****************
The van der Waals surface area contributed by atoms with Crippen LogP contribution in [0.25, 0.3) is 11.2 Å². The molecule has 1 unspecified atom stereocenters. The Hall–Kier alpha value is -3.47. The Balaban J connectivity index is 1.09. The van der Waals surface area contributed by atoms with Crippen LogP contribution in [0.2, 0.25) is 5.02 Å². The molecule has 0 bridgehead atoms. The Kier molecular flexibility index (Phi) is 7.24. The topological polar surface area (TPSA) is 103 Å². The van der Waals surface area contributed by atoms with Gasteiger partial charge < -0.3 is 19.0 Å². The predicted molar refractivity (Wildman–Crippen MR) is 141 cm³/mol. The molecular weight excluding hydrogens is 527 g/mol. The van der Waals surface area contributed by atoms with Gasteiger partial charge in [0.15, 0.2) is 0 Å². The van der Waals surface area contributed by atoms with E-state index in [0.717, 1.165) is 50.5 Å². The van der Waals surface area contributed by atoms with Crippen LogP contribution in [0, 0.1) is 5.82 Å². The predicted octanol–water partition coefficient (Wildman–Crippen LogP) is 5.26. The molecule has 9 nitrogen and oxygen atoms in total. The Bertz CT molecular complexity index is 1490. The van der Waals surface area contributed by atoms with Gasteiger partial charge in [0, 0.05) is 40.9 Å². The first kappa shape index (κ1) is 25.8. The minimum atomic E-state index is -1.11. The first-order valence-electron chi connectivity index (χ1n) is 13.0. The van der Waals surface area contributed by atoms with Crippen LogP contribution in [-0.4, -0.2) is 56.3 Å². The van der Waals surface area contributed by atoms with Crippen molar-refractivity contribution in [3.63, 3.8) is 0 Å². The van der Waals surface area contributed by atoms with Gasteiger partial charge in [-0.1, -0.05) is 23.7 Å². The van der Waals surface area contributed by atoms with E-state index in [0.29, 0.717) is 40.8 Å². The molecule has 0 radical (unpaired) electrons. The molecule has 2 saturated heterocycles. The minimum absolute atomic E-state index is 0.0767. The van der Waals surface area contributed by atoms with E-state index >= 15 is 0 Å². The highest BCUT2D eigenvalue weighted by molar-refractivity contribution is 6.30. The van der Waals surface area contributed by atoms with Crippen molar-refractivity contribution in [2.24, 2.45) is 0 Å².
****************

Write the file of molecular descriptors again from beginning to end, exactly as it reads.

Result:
The van der Waals surface area contributed by atoms with Crippen LogP contribution in [0.25, 0.3) is 11.2 Å². The molecule has 1 unspecified atom stereocenters. The Hall–Kier alpha value is -3.47. The Balaban J connectivity index is 1.09. The van der Waals surface area contributed by atoms with Crippen LogP contribution in [0.2, 0.25) is 5.02 Å². The molecule has 0 bridgehead atoms. The Kier molecular flexibility index (Phi) is 7.24. The topological polar surface area (TPSA) is 103 Å². The van der Waals surface area contributed by atoms with Gasteiger partial charge < -0.3 is 19.0 Å². The predicted molar refractivity (Wildman–Crippen MR) is 141 cm³/mol. The molecular weight excluding hydrogens is 527 g/mol. The van der Waals surface area contributed by atoms with Gasteiger partial charge in [0.15, 0.2) is 0 Å². The van der Waals surface area contributed by atoms with E-state index in [0.717, 1.165) is 50.5 Å². The van der Waals surface area contributed by atoms with Crippen LogP contribution in [0, 0.1) is 5.82 Å². The predicted octanol–water partition coefficient (Wildman–Crippen LogP) is 5.26. The molecule has 9 nitrogen and oxygen atoms in total. The Bertz CT molecular complexity index is 1490. The van der Waals surface area contributed by atoms with Gasteiger partial charge in [0, 0.05) is 40.9 Å². The first kappa shape index (κ1) is 25.8. The minimum atomic E-state index is -1.11. The first-order valence-electron chi connectivity index (χ1n) is 13.0. The van der Waals surface area contributed by atoms with Crippen LogP contribution in [-0.4, -0.2) is 56.3 Å². The van der Waals surface area contributed by atoms with Crippen molar-refractivity contribution in [3.63, 3.8) is 0 Å². The van der Waals surface area contributed by atoms with Gasteiger partial charge in [-0.1, -0.05) is 23.7 Å². The van der Waals surface area contributed by atoms with E-state index in [0.29, 0.717) is 40.8 Å². The molecule has 0 radical (unpaired) electrons. The molecule has 2 saturated heterocycles. The minimum absolute atomic E-state index is 0.0767. The van der Waals surface area contributed by atoms with E-state index >= 15 is 0 Å². The highest BCUT2D eigenvalue weighted by molar-refractivity contribution is 6.30. The van der Waals surface area contributed by atoms with Crippen molar-refractivity contribution in [2.24, 2.45) is 0 Å².